As a reward, my friends and I treated ourselves to pizza, beer and ribs. I began to calculate as I stuffed my belly. I burned approximately 3,000 calories on the five-hour bike ride including breaks. According to, it ranged from 858 to 390 calories an hour, depending on intensity. I drank two beers, ate two slices of pizza and some baby back ribs for dinner. My reward cost me at least 2,500 calories. It turns out the bike ride was nothing to stress over, but maybe I should spend more time training... and thinking about my diet.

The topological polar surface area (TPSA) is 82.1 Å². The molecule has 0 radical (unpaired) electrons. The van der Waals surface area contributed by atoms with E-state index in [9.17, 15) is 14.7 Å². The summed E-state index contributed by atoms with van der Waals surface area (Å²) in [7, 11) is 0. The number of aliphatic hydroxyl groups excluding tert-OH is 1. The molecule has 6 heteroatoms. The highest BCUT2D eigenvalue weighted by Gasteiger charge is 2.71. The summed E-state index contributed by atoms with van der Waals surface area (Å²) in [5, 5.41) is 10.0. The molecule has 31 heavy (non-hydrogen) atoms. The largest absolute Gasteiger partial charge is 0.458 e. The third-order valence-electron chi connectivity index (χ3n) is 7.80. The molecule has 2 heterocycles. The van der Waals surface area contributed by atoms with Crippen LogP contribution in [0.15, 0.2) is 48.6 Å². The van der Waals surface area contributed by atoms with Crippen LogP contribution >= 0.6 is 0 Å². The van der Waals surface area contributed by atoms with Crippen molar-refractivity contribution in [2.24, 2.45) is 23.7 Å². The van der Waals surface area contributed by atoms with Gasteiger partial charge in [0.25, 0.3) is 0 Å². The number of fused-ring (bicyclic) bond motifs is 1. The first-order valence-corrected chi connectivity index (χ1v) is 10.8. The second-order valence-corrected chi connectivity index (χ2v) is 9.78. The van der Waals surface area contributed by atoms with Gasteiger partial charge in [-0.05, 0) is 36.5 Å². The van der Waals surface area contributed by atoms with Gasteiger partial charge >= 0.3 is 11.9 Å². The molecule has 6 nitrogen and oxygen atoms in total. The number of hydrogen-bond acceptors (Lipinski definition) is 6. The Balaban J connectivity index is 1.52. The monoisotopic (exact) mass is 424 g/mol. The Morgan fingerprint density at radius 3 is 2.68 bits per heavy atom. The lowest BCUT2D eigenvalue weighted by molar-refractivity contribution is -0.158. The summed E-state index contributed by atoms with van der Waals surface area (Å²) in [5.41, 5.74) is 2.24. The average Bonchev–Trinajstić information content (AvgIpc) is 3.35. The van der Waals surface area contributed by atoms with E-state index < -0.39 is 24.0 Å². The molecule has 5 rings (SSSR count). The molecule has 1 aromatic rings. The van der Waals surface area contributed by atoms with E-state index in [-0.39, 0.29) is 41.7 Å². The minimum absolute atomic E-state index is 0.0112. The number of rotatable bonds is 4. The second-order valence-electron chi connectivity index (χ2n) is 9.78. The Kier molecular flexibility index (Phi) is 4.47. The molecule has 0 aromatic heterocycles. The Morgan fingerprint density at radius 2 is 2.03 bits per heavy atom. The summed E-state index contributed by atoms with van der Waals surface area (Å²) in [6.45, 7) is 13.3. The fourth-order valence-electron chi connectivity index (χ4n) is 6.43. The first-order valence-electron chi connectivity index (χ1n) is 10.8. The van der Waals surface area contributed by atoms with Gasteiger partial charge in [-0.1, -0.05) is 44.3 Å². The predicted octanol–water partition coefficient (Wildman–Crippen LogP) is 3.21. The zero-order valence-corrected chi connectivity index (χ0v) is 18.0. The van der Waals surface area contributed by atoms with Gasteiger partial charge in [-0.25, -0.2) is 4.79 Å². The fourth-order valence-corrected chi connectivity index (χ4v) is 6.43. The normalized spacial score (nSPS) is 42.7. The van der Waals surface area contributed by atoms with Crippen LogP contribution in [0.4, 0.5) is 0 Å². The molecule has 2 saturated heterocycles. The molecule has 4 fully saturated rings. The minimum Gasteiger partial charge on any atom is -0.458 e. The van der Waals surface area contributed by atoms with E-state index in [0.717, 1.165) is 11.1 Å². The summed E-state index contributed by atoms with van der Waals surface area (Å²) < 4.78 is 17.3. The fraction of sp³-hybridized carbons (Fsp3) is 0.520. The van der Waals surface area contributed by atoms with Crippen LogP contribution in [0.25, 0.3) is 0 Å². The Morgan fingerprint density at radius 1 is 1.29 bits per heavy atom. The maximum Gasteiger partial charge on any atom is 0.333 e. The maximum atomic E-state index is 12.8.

From half-marathons to long bike races, are big exercise events intimidating? What's your favorite form of exercise or training? Do you think group physical events inspire better health? Do you think biking is as good a workout as other forms of exercise? Do you have stories of overextending yourself physically?
Get a behind-the-scenes look at the latest stories from CNN's chief medical correspondent, Dr. Sanjay Gupta, and the CNN Medical Unit producers. They'll share news and views on health and medical trends -- info that will help you take better care of yourself and the people you love.